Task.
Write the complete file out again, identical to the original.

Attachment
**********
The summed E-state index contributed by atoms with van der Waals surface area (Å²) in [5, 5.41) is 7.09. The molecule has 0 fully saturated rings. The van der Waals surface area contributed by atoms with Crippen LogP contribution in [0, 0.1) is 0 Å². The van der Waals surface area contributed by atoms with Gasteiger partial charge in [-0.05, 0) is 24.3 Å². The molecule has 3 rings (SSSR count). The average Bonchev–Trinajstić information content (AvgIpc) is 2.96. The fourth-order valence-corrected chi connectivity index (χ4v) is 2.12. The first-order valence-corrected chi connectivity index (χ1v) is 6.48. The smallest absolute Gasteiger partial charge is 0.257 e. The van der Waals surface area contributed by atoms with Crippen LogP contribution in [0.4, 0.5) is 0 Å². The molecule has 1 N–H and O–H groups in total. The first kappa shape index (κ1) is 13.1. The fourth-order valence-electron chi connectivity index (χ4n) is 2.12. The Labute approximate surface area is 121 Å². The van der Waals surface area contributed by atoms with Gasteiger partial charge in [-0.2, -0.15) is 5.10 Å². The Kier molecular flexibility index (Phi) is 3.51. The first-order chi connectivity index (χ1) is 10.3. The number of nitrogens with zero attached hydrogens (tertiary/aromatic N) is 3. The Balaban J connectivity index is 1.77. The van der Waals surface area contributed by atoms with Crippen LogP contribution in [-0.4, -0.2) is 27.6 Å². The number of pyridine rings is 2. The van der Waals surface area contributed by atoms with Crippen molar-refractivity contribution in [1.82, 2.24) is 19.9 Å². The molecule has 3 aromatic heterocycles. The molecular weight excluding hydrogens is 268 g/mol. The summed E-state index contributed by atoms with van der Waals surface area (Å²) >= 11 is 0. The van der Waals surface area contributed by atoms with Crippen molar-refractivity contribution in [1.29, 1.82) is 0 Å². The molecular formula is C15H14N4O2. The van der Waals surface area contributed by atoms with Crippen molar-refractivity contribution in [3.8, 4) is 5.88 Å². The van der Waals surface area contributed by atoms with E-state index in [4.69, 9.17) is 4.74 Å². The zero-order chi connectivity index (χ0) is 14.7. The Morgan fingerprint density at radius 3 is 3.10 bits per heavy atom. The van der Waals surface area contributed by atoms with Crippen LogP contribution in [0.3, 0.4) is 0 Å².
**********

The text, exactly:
The summed E-state index contributed by atoms with van der Waals surface area (Å²) in [5, 5.41) is 7.09. The molecule has 0 fully saturated rings. The van der Waals surface area contributed by atoms with Crippen LogP contribution in [0, 0.1) is 0 Å². The van der Waals surface area contributed by atoms with Gasteiger partial charge in [-0.05, 0) is 24.3 Å². The molecule has 3 rings (SSSR count). The average Bonchev–Trinajstić information content (AvgIpc) is 2.96. The fourth-order valence-corrected chi connectivity index (χ4v) is 2.12. The first-order valence-corrected chi connectivity index (χ1v) is 6.48. The smallest absolute Gasteiger partial charge is 0.257 e. The van der Waals surface area contributed by atoms with Crippen LogP contribution in [0.4, 0.5) is 0 Å². The molecule has 1 N–H and O–H groups in total. The first kappa shape index (κ1) is 13.1. The fourth-order valence-electron chi connectivity index (χ4n) is 2.12. The Labute approximate surface area is 121 Å². The van der Waals surface area contributed by atoms with Gasteiger partial charge in [-0.2, -0.15) is 5.10 Å². The Kier molecular flexibility index (Phi) is 3.51. The first-order chi connectivity index (χ1) is 10.3. The number of nitrogens with zero attached hydrogens (tertiary/aromatic N) is 3. The Balaban J connectivity index is 1.77. The van der Waals surface area contributed by atoms with Crippen LogP contribution in [-0.4, -0.2) is 27.6 Å². The number of pyridine rings is 2. The van der Waals surface area contributed by atoms with Crippen molar-refractivity contribution in [1.82, 2.24) is 19.9 Å². The molecule has 3 aromatic heterocycles. The molecular weight excluding hydrogens is 268 g/mol. The summed E-state index contributed by atoms with van der Waals surface area (Å²) >= 11 is 0. The van der Waals surface area contributed by atoms with Crippen molar-refractivity contribution in [1.29, 1.82) is 0 Å². The molecular formula is C15H14N4O2. The van der Waals surface area contributed by atoms with Crippen molar-refractivity contribution in [3.8, 4) is 5.88 Å². The van der Waals surface area contributed by atoms with E-state index in [4.69, 9.17) is 4.74 Å². The zero-order chi connectivity index (χ0) is 14.7. The Morgan fingerprint density at radius 3 is 3.10 bits per heavy atom. The van der Waals surface area contributed by atoms with Crippen LogP contribution in [0.3, 0.4) is 0 Å².